Platinum Metals Rev., 2011, 55, (3), 180
“Heterogenized Homogeneous Catalysts for Fine Chemicals Production: Materials and Processes”
Edited by Pierluigi Barbaro and Francesca Liguori (Istituto di Chimica dei Composti Organo Metallici, Firenze, Italy), Springer, Dordrecht, The Netherlands, 2010, 459 pages, ISBN: 978-90-481-3695-7, £126.00, €139.95, US$189.00 (Print version); e-ISBN: 978-90-481-3694-4, doi:10.1007/978-90-481-3696-4 (Online version)
- Reviewed by Raghunath V. Chaudhari
- The Center for Environmentally Beneficial Catalysis,
- The University of Kansas, Lawrence, KS 66047, USA Email: email@example.com
“Heterogenized Homogeneous Catalysts for Fine Chemicals Production” is Volume 33 of the series “Catalysis by Metal Complexes”, edited by Claudia Bianchini (Institute of Chemistry of Organometallic Compounds, Sesto Fiorentino, Italy), David J. Cole-Hamilton (University of St Andrews, UK) and Piet W. N. M. van Leeuwen (Institute of Chemical Research of Catalonia, Tarragona, Spain). One of the book's co-editors, Pierluigi Barbaro, is a permanent researcher at Instituto di Chimica dei Composti Organo Metallici (ICCOM), Firenze, Italy, and has research interests in homogeneous and asymmetric catalysis with a focus on supported and nanostructured catalysts for sustainable production processes. The other co-editor, Francesca Liguori, is also at ICCOM and specialises in the chemistry of heterocycles and carbohydrates, organometallic chemistry and the synthesis of heterogenised homogeneous catalysts.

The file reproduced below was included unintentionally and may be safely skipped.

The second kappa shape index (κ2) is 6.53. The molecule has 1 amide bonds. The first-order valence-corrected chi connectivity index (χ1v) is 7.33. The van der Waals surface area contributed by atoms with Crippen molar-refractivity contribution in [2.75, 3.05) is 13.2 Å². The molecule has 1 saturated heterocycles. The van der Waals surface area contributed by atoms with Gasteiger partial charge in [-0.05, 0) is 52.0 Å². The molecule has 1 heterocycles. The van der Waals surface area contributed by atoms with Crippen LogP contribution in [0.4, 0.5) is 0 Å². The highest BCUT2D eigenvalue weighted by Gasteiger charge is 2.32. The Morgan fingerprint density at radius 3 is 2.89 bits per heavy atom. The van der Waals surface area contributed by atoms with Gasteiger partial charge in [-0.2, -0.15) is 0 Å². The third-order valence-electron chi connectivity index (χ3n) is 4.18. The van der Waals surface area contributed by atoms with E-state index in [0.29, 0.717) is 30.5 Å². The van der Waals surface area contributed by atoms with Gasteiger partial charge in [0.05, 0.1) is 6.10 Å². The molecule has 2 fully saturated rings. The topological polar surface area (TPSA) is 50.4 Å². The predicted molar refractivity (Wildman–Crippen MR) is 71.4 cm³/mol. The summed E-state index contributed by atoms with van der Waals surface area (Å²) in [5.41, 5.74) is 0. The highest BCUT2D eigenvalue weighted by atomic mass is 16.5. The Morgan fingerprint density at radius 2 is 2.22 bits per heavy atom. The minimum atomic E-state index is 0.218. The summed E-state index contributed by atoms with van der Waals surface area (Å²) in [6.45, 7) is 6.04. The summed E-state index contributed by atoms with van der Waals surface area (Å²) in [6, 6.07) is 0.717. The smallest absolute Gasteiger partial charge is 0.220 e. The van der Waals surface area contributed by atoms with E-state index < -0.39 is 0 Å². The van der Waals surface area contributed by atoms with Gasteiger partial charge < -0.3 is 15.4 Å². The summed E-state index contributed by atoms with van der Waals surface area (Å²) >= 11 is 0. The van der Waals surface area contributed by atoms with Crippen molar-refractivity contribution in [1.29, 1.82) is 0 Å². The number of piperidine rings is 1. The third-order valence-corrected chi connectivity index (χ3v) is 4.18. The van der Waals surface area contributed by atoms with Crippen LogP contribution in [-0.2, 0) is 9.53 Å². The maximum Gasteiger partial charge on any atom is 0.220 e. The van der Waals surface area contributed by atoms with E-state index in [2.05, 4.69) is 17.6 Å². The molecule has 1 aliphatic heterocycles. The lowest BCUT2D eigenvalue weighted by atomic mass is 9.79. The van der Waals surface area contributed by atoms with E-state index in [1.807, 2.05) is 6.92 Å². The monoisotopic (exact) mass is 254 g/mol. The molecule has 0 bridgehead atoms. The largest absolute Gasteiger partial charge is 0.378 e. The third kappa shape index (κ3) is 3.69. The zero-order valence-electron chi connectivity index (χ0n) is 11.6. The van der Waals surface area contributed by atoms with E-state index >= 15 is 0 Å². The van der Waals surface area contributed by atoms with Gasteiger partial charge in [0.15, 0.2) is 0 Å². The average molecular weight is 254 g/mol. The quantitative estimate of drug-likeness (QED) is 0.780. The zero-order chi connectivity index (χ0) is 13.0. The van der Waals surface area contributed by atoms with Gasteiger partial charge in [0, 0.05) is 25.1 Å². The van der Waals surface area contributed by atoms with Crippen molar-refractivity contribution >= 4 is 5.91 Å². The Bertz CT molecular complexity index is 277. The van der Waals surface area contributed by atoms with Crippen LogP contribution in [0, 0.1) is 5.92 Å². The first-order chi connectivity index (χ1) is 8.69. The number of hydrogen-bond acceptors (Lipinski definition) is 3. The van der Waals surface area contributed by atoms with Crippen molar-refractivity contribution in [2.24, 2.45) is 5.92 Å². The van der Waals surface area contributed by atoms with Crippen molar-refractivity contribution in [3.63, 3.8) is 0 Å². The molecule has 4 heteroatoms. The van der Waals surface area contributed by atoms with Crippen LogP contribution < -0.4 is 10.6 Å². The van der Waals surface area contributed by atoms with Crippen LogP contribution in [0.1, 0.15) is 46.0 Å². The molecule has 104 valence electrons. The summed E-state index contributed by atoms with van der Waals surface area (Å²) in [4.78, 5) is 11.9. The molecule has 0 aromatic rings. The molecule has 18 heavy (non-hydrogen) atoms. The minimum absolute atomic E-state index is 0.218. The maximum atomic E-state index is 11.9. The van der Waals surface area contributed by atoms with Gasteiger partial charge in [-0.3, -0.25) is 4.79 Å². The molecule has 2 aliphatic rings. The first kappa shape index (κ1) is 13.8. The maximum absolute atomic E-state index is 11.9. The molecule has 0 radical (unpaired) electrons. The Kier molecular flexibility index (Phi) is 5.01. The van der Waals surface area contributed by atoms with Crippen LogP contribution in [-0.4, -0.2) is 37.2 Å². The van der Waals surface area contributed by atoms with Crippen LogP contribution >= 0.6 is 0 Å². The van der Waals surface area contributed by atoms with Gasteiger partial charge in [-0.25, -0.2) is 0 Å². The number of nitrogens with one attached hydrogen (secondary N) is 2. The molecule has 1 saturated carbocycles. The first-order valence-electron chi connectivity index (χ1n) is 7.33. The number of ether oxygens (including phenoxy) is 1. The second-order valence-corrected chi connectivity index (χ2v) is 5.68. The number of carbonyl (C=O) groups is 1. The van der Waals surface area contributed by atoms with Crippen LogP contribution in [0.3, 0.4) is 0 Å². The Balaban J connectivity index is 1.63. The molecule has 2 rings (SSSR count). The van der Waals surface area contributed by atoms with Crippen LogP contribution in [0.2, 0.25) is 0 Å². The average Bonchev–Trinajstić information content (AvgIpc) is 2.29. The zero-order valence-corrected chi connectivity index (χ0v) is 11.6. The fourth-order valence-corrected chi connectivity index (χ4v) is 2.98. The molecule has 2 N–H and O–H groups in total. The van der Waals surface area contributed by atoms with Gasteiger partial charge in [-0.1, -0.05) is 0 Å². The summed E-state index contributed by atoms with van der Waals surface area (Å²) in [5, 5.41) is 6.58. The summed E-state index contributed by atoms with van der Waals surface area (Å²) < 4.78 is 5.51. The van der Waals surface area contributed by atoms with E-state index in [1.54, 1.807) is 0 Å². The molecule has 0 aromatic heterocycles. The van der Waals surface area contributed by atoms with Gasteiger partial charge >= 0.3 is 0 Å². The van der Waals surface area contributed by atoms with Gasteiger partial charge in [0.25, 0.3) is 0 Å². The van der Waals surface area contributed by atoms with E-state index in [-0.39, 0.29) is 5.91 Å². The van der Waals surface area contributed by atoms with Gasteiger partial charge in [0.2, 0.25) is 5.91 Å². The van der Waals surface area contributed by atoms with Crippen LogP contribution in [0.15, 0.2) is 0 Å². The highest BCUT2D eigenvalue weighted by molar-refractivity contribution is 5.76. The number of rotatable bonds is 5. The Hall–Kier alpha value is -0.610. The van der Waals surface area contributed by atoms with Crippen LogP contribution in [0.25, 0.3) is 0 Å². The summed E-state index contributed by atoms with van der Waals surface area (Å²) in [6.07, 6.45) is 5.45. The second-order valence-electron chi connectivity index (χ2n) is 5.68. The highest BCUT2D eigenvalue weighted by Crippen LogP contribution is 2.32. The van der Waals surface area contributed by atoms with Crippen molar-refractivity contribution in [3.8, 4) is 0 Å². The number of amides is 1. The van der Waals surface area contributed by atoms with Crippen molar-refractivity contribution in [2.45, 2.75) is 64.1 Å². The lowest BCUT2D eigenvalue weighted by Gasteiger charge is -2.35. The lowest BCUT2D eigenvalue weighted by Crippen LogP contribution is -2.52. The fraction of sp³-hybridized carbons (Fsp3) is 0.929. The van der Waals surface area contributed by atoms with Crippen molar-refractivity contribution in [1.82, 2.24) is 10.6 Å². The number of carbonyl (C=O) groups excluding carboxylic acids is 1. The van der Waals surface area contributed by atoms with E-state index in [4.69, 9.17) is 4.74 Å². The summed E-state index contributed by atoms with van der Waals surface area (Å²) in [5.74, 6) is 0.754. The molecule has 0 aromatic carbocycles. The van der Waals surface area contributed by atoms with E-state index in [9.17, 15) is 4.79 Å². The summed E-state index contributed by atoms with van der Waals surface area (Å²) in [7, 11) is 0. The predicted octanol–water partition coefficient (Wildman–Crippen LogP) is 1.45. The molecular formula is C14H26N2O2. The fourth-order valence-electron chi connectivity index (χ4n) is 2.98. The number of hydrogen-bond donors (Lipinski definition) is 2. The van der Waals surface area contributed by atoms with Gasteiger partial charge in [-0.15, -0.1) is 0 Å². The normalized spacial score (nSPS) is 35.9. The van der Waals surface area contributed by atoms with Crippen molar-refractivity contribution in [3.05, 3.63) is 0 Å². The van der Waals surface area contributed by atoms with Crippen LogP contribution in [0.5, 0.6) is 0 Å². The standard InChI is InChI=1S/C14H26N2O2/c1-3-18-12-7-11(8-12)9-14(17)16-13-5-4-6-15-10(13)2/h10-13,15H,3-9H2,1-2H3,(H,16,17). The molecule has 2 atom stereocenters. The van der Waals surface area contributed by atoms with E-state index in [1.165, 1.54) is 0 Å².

There are 13 chapters by a total of 29 authors, with many years of research experience and expertise in their respective fields. Most of the contributors are from academic institutions or universities, with just one chapter by authors from an industrial background.
The aim of this book is to review the current state of the art on the ‘heterogenisation’ (or ‘immobilisation’) of homogeneous catalysts for fine chemicals production, low to medium volume high-value products which are often difficult to separate and purify by conventional techniques such as distillation or extraction. Heterogenisation is a useful technique for developing advanced technologies and green chemical synthesis, as is pointed out in the foreword by David J. Cole-Hamilton and in the introduction to Chapter 1, written by Duncan Macquarrie (University of York, UK).